- Advancement in big data technologies which enables information security teams to store all types of data at scale.
- Many machine learning solutions are becoming available like Microsoft Azure ML Studio, Amazon Machine Learning, Databricks Spark, Splunk Machine Learning toolkit.
By having a centralized open-source big data analytics solution, security teams can apply machine learning and other statistical techniques to any data set. The major advantage of this solution is that once a successful method is identified using machine learning, similar challenges can be solved using the same approach. For example, if a technique is helpful in identifying suspicious access attempts from AWS cloud-based infrastructure identity and access authentication data, the same method can be applied to identify suspicious access attempts for other applications and cloud infrastructures like Microsoft Azure and Google Cloud. The next section describes machine learning techniques and the two use cases are implemented using Splunk.
1.3 Risk Scoring Methodology
Risk scoring is not a new concept; it has always been in use in the information security community to prioritize the most critical vulnerabilities and issues to resolve. In traditional data center monitoring, the risk scoring methodology relies on understanding the corporate environment to identify suspicious events. An example of this type of process is creating an unauthorized access alert to critical server asset events based on an understanding of authorized administrators who have access. Detecting malicious events based on the known bad patterns and assigning risk scores to known bad patterns is useful for threats which are already seen and known to the information security community. The References section has some examples for developing risk scores manually using static rules and thresholds in AWS environments.
The challenge with these types of standard risk-scoring-based monitoring is keeping up with the rapid pace of new API calls and permissions that are being rolled out by AWS. Some of the criteria that are relevant to cloud security monitoring are identity, data access, the action performed, and geo-location. By leveraging these criteria (features) in combination with historical data, machine learning techniques can learn the environment and identify anomalies for further investigation. Machine learning models can provide risk scores based on the learning from previous data. In this article, a Linear regression algorithm is used as an example to develop a machine learning model which predicts risk scores. Linear regression algorithms will predict numeric values. The Linear regression algorithm models the relationship between continuous output variable with the features (input, explanatory variables) using the linear function. The following section on machine learning explains the algorithm in detail. The model learns from the data; this is efficient for this AWS use case compared to manually updating the rules/thresholds for the risk scores.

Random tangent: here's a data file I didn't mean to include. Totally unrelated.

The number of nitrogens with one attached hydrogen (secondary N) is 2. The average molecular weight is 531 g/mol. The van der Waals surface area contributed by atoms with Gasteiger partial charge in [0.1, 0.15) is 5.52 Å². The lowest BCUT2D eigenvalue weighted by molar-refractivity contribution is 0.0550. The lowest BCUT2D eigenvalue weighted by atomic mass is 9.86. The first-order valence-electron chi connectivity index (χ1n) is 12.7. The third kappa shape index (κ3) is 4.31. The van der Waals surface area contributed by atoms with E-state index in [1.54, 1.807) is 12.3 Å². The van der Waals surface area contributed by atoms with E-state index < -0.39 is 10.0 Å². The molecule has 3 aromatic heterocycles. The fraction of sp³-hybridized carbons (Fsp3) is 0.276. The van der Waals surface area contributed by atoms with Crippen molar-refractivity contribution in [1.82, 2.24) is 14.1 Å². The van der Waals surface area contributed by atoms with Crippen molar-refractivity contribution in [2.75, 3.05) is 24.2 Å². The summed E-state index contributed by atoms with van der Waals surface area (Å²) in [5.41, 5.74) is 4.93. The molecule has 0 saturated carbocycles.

1.4 Machine Learning
Machine learning has two major types: Supervised and Unsupervised Learning. In Supervised Learning, the machine learning algorithm will learn from the data and labels (classification) provided. The resultant model will try to predict the label (classification) given a set of features (Astroml, 2015). Some Classification Algorithms commonly used are Neural Networks, Random Forests, Support Vector Machines (SVM), Decision Trees, Logistic Regression, and Naive Bayes. An example of Supervised Learning is providing a set of dog and cat pictures to machine learning algorithm with labels indicating if the picture is cat or dog. The Supervised Learning algorithm will learn from the dog and cat pictures and create a predictive model. Applying new pictures to the predictive model will predict if the provided picture is a dog or a cat as seen in Figure 1:
Figure 1: Supervised Learning Model – Source: AstroML, 2015
In this article, a Supervised Learning technique using a linear regression algorithm will be used to predict risk scores for AWS cloud infrastructure events.